The Goa Food and Drugs Administration (FDA) today said that the concentration of formalin found in fish tested by it was "on par" with its "naturally occurring" levels and that there was no "added amount" of it.
The FDA issued a statement today after allegations from some quarters of the media that it had gone back on its findings on the presence of formalin in fish.
FDA teams had yesterday raided wholesale fish markets in Margao in South Goa and Panaji in North Goa and its "spot analysis" of the fish, coming in from other states, had shown the presence of formalin.
The raids had led to protests from the state's fish traders who observed a shutdown in wholesale markets for the entire day yesterday.
In a statement issued today, the FDA said, "The laboratory analysis performed on the fish samples drawn from Margao and Panaji wholesale markets showed the results on par with the naturally occurring concentration for the different fishes tested, ruling out the possibility of added amount of formalin."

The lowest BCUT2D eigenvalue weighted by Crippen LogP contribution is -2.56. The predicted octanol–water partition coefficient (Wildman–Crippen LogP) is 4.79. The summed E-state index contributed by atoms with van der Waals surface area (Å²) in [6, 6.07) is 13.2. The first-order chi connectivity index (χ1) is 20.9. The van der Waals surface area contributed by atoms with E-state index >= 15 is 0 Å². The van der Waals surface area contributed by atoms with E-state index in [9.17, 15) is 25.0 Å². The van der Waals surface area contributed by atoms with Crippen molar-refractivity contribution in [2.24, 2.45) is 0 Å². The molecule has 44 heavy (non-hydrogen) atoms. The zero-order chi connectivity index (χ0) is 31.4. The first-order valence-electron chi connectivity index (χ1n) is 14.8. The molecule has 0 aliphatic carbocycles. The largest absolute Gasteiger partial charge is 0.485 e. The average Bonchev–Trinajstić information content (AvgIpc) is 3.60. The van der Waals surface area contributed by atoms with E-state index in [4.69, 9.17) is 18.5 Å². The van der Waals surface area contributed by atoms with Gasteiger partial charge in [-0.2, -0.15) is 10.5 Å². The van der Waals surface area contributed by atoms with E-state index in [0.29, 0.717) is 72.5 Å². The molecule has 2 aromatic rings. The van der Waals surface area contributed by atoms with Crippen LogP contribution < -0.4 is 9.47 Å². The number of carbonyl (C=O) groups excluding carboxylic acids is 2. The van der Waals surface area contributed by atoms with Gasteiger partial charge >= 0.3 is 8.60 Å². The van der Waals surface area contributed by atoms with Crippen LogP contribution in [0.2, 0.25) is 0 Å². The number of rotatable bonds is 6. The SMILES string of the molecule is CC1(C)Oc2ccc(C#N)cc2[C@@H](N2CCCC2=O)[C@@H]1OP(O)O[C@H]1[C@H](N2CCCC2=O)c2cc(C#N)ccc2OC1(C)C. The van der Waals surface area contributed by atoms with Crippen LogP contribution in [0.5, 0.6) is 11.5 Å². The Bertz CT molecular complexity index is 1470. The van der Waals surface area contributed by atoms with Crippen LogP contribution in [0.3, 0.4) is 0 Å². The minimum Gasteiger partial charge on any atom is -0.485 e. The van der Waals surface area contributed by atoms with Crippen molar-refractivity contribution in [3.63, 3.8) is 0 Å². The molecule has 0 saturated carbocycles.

The FDA statement informed that the fish samples were checked after it received a communication from the Food Safety and Standards Authority of India (FSSAI) to furnish details of sampling of fish and detection, if any, of formalin.
The FDA added that its officials had visited fish markets in Margao and Panaji after observing reports that fish from Chennai had been banned in Assam.
The statement said that a report published by the Society of Fisheries Technologists (India) had stated that the concentration of formaldehyde (formalin) in fish was found to be varying between 2.38 to 2.95 milligram per kilogram.
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